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Franz Fanon, A Postcolonial Figure

Frantz Omar Fanon was a revolutionary political philosopher from the French colony of Martinique. His many works are highly influential and acclaimed in the disciplines of Post-Colonial Studies, Critical Theory and Marxism.

Readers of Fanon will easily recognize his coining of the term "a psychology of oppression", which refers to Fanon's fearless examination of how life events and experiences negatively effect the formulation of black and colonial subjects psychology from youth to adulthood [1].

Fanon was an extraordinary thinker and a true intellectual outlier. He was an outstanding and dedicated physician as well as a philosopher and political activist. Fanon has made many enormous contributions to civilization, as he challenged Western scientists to consider their role in creating and perpetuating racism and colonialism that is a direct result of rampant Eurocentricity in all domains of life.

Born in Fort-de-France, Martinique, in 1925, he was buried in Algeria in 1961 — which is three months prior to Algeria's independence from France.

He died young, at only thirty-sex, but his influence remains as strong as ever — since in the history books, his rebellious persona has become synonymous with revolutionary decolonization [2].

Fanon's rich life creates complex work that is the stuff of myth and legend. Fanon was a fearless native from the colonies who refused to behave like a colonized man that would cause him mental slavery, yet he does not feel himself to be above the struggle against Western Colonialism in all its forms.

He is an authentic, fiery, eloquent, and passionate advocate for the colonized, but it is his thought that is his real and most dangerous weapon.

Upon qualifying from one of the most progressive psychiatric trainings in France, he takes up a senior appointment in Algeria, where a vicious but revolutionary War of Independence against the French was about to assume form [3].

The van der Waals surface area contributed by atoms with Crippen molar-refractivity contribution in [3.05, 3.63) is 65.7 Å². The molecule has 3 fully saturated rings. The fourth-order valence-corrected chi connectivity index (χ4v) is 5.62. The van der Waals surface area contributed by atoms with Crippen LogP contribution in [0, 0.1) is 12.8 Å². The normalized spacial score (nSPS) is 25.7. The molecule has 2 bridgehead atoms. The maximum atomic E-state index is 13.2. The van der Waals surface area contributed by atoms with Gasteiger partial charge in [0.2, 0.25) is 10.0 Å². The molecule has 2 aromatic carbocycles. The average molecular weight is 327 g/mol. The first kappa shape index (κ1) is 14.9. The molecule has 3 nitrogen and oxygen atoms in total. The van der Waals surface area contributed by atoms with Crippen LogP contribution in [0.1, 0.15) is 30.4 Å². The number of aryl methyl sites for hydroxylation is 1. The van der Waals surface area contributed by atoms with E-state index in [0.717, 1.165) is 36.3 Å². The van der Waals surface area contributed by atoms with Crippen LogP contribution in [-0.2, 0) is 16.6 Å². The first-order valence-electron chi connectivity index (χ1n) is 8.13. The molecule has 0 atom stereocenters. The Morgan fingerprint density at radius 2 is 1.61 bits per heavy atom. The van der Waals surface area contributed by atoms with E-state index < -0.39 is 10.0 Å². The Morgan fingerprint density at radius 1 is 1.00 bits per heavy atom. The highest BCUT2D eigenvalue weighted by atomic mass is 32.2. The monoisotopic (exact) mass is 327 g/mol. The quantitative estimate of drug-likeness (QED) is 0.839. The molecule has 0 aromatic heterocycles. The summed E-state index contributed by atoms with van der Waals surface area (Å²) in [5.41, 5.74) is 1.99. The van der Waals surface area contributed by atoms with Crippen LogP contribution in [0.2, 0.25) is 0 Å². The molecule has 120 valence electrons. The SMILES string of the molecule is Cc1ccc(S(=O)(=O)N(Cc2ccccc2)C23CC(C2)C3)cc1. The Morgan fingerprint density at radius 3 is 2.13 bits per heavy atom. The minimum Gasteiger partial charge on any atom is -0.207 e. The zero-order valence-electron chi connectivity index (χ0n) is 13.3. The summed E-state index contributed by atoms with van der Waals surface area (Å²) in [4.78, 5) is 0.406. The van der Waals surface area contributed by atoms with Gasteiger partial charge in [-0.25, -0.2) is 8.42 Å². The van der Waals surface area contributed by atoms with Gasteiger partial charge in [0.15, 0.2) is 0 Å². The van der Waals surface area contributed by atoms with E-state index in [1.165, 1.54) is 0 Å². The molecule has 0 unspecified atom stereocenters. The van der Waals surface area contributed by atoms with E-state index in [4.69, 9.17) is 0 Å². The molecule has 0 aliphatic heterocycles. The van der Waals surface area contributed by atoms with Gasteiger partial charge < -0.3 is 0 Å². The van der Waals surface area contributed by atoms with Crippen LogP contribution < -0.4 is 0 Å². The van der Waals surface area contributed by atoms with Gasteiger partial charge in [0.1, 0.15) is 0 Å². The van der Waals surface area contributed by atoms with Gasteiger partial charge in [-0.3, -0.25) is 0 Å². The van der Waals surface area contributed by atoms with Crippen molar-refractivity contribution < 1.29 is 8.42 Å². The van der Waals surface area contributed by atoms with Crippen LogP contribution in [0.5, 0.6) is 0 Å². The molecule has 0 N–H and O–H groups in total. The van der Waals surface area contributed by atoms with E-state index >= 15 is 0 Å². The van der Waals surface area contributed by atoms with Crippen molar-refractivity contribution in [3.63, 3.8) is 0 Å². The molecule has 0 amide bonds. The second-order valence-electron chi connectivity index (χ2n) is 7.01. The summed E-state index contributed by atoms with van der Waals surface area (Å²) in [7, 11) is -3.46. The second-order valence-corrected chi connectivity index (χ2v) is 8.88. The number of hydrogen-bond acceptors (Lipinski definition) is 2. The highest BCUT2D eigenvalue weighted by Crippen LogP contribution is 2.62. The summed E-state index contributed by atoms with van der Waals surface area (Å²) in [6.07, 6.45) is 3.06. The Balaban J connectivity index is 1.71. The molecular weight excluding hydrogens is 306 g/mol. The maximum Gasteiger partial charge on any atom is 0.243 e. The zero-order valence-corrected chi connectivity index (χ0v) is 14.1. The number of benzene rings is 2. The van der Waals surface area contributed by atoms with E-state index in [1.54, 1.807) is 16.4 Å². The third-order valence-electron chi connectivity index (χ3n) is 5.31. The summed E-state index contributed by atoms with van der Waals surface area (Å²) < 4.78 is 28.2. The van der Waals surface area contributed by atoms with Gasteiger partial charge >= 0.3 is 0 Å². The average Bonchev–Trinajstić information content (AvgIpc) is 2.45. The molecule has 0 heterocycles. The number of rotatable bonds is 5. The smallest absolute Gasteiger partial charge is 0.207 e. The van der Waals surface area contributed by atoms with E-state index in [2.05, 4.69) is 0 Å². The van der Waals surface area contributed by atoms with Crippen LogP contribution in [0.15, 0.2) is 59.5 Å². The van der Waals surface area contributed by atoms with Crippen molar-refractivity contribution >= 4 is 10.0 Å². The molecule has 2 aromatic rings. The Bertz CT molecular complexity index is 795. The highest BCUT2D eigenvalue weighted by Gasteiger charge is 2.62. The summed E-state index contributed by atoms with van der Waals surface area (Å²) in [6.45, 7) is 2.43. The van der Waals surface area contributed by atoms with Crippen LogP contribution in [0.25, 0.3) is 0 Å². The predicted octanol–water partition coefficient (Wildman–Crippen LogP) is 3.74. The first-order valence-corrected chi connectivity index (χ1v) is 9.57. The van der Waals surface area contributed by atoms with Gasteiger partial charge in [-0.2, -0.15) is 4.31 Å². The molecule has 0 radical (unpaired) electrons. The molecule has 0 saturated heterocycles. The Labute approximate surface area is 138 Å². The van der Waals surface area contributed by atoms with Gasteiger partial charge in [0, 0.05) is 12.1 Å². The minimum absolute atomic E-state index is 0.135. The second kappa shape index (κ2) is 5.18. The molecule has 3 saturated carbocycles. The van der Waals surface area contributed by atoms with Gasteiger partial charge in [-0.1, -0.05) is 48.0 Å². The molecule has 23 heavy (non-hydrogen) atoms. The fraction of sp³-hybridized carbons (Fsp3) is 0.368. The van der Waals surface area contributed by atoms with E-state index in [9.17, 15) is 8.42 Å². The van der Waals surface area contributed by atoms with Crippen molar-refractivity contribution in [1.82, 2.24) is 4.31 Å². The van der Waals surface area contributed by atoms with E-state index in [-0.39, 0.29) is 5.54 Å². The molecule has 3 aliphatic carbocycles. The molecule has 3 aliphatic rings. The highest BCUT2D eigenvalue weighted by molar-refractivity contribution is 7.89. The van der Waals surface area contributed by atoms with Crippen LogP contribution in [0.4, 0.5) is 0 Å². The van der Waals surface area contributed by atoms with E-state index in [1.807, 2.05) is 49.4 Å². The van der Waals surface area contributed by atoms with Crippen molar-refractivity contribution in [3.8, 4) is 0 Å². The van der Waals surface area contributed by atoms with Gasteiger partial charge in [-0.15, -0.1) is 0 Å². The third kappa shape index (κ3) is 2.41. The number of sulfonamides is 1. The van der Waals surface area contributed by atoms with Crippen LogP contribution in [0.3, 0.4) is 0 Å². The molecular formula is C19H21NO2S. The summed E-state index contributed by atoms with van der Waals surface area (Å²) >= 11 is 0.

By day, Fanon was a clinical director of the largest mental hospital in Algeria, where he spent time passionately treating, among others, French soldiers; but at night he treated the victims of French colonial brutality.

Fanon becomes emotionally and physically involved with the controversial and radical revolutionary liberation movement and resigns his post to join the struggle of a life time that would ultimately lead to Algeria's independence from France on July, 5, 1962.

Fanon becomes a leading member of the FLN (the Algerian National Liberation Front), edits their newspaper, and is a roving ambassador in the campaign for national liberation across Africa.

His short life on this earth evokes nostalgia for African unity between North, East, West and South that came as a result of collective barbaric Western colonizing that yielded collective trauma and pain on this culturally rich and diverse content.

Two unsuccessful attempts are made on his life, but within six years, at the age of 36, it is leukaemia that finally kills him. This martyr of the struggle was given a hero's burial in ‘free Algeria’ near the Tunisian border.

His legacy is three books and numerous editorials and articles which are rapidly recognized as the authentic voice of an oppressed Third World desperate for dignity and freedom. His influences rage from Jean Paul Satre and Jacques Lacan.

Perhaps Fanon's greatest source of originality as a critical theorists lies in his combination of psychology and politics [4]. This seamless overlapping of the political and psychological realms creates a fruitful approach that will help solve the problems of national liberation and social revolution from a vantage point of psychopathology, and the problems of personal identity through a sustained focus on the violence of the oppressive colonial encounter, dynamic and social structure.

Fanon's works have had an enormous influence on the field of post colonial theory and criticism. In his magnum opus, Black Skin, White Mask, Fanon is highly attuned to the time and place of the objects of his analysis — from the colonial era of French controlled Martinique circa the Second World War.

Fanon's discourse on the politics of racial identity is a highly intriguing and fruitful one. For instance, in the book, Fanon is crystal clear that if we are to understand the disruptive or psychopathological nature of racial identity, we will need to understand it as the outcome of a double process.